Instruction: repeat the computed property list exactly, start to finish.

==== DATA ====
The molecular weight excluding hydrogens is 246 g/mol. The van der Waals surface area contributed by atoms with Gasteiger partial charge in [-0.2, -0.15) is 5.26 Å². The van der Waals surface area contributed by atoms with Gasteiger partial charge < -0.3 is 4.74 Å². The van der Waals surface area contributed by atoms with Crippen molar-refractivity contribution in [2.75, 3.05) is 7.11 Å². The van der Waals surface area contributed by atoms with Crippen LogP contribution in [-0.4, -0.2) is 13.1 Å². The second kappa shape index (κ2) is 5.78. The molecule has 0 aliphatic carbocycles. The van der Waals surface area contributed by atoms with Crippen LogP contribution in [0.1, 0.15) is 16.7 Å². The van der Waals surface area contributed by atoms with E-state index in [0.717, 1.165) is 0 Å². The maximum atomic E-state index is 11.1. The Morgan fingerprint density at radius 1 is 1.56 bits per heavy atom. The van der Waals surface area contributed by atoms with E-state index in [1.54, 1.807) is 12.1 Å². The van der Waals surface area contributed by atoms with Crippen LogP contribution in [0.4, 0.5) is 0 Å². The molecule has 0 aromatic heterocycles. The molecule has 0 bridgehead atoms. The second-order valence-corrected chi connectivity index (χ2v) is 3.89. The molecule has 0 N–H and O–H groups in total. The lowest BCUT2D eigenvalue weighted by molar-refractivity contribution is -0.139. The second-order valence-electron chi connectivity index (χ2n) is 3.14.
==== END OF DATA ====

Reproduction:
The molecular weight excluding hydrogens is 246 g/mol. The van der Waals surface area contributed by atoms with Gasteiger partial charge in [-0.2, -0.15) is 5.26 Å². The van der Waals surface area contributed by atoms with Gasteiger partial charge < -0.3 is 4.74 Å². The van der Waals surface area contributed by atoms with Crippen molar-refractivity contribution in [2.75, 3.05) is 7.11 Å². The van der Waals surface area contributed by atoms with Crippen LogP contribution in [-0.4, -0.2) is 13.1 Å². The second kappa shape index (κ2) is 5.78. The molecule has 0 aliphatic carbocycles. The van der Waals surface area contributed by atoms with Crippen LogP contribution in [0.1, 0.15) is 16.7 Å². The van der Waals surface area contributed by atoms with E-state index in [0.717, 1.165) is 0 Å². The maximum atomic E-state index is 11.1. The Morgan fingerprint density at radius 1 is 1.56 bits per heavy atom. The van der Waals surface area contributed by atoms with E-state index in [1.54, 1.807) is 12.1 Å². The van der Waals surface area contributed by atoms with Crippen LogP contribution in [0.4, 0.5) is 0 Å². The molecule has 0 aromatic heterocycles. The molecule has 0 bridgehead atoms. The second-order valence-corrected chi connectivity index (χ2v) is 3.89. The molecule has 0 N–H and O–H groups in total. The lowest BCUT2D eigenvalue weighted by molar-refractivity contribution is -0.139. The second-order valence-electron chi connectivity index (χ2n) is 3.14.